I second that: congratulations to all who worked to make these things happen!
Department of Chemistry & Biochemistry
University of Michigan – Flint
Absolutely outstanding! We all owe Ralph a spectacularly large shout-out for spearheading the efforts on much of these projects, organizing meetings with special task forces, navigating the bureaucratic waterways at ACS, and more. His tireless and unflagging devotion to making change happen is astounding. His ability to find resources and rally *so many* people from DCHAS and National that had to come together to make all of this happen and it is absolutely phenomenal. And this is just part of what he does with DCHAS (and the many other areas his initiatives interface with) in addition to his “real” job. I have no idea how he does it without using 72 hour days.
We also owe equally big shout out to the ensemble cast that came together for the countless meetings and brainstorming sessions that put these initiatives into motion and then took them to fruition. This took the efforts of dozens of people, so I will not even begin to list them without fear of inadvertently omitting someone. It is amazing what like-minded individuals can do when they are passionate out their cause and profession!
Congrats all around!
On Dec 21, 2016, at 7:02 AM, Secretary, ACS Division of Chemical Health and Safety <secretary@DCHAS.ORG> wrote:
These reports from the latest edition of the ACS Councilor News can be found at
Dr. Diane Grob Schmidt, Immediate Past-President
At its December board meeting, the ACS Board of Directors took action on several items relating to safety. The Board approved a 2017 strategic plan that now includes safety as part of the core values for the Society. In addition, the Board devoted the largest time slot on its agenda to the strategies encompassing safety.
In a facilitated discussion, the Board discussed the ramifications of safety as a core value and how best to renew and strengthen our focus on this topic, extending to the Society as a whole. Although there is still a great deal to be worked out, it is very clear the ACS Board looks forward to working with ACS entities to further address the potential and challenges of elevating this critical topic to an enhanced level of importance. The ACS Strategic Plan for 2017 and Beyond will be posted at http://strategy.acs.org/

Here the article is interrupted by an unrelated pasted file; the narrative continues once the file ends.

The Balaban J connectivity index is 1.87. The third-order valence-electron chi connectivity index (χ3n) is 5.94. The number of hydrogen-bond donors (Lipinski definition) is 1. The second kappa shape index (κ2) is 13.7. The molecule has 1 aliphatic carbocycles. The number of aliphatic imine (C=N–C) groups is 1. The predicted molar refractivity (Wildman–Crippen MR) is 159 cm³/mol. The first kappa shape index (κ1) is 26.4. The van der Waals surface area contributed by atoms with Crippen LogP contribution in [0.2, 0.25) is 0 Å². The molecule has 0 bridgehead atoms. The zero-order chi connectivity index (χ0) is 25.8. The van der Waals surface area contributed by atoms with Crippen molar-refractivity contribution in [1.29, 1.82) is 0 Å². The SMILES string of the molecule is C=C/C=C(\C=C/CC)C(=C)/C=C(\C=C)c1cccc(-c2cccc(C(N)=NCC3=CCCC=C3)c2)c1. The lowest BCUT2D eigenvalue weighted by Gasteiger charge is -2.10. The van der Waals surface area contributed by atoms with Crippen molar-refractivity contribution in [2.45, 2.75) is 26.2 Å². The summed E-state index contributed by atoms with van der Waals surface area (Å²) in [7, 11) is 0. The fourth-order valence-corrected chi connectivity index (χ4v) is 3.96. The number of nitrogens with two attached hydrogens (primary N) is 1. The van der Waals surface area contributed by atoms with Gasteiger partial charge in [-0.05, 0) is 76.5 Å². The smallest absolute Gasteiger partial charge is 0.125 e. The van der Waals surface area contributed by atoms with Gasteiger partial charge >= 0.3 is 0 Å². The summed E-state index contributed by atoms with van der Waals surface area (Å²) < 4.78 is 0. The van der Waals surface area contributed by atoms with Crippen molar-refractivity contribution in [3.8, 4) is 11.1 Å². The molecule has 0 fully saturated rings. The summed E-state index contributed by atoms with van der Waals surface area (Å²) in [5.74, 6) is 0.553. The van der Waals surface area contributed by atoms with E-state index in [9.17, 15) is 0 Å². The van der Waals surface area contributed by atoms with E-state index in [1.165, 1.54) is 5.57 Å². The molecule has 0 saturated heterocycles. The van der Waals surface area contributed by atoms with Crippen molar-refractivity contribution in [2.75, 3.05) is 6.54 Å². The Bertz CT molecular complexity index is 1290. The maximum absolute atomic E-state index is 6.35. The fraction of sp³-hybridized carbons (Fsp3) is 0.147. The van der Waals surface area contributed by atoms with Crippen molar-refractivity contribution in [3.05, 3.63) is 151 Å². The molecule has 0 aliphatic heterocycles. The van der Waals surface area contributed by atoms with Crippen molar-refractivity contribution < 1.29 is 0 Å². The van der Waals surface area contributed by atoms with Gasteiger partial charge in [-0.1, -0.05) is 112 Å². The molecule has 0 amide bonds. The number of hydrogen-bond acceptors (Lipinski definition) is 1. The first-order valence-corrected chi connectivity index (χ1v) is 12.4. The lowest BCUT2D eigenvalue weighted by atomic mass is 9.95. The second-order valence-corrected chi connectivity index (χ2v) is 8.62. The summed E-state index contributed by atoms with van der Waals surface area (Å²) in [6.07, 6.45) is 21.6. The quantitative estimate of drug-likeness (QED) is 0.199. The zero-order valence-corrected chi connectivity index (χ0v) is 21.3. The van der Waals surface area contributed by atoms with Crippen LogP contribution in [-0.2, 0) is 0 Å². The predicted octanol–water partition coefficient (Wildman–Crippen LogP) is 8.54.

ACS journals have taken action regarding lab safety. Please see the December 5, 2016 issue of Chemical & Engineering News article entitled “ACS Journals Enact Across-the-board Safety Policy.”
http://cen.acs.org/ articles/94/i48/ACS-journals- enact-new-safety.html
The Committee on Chemical Safety (CCS) is pleased to release two documents that will be useful in building or strengthening chemical laboratory safety efforts.
• Guidelines for Chemical Laboratory Safety in Academic Institutions
• Guidelines from Chemical Laboratory Safety in Secondary Schools
To produce this guidance, the CCS formed and charged the Task Force for Safety Education Guidelines (TFSEG) to develop guidelines for laboratory safety education for sec- ondary, undergraduate, and graduate education. The TFSEG team consisted of representatives from the following ACS committees, divisions, and boards: CCS, CHAS, CPT, SOCED, CHED, Ethics, CA, Graduate Education Advisory Board, Two-Year College Advisory Board, along with representation from the AACT and university and high school faculty.
The Safety Education Guidelines are organized much differently from most current chemical safety instructional materials. Rather than being organized around specific topics, e.g., flammables, corrosives, etc., they are organized around the concept of R.A.M.P. – an acronym for the Four Principles of Safety: Recognize the hazard, Assess the risk of the hazard, Minimize the risk of the hazard, and Prepare for emergencies.
Another item just released by the CCS is the Hazard Assessment in Research Laboratories website, an extension of the document "Identifying and Evaluating Hazards in Research Laboratories". This website will continue to help build critical thinking and problem-solving skills and can be used in any research laboratory.
All three new resources are available at no cost from the ACS Committee on Chemical Safety. They may be accessed at the following links: Guidelines documents: http://www.acs.org/safety
Job Hazard Assessment Tool can be found at: http://www.acs.org/hazardassessment
To request hard copies of the Guidelines, please send a message to firstname.lastname@example.org The Job Hazard Assessment Tool is only available as a download.
This e-mail is from DCHAS-L, the e-mail list of the ACS Division of Chemical Health and Safety.
For more information about the list, contact the Divisional secretary at email@example.com
--- This e-mail is from DCHAS-L, the e-mail list of the ACS Division of Chemical Health and Safety. For more information about the list, contact the Divisional secretary at firstname.lastname@example.org
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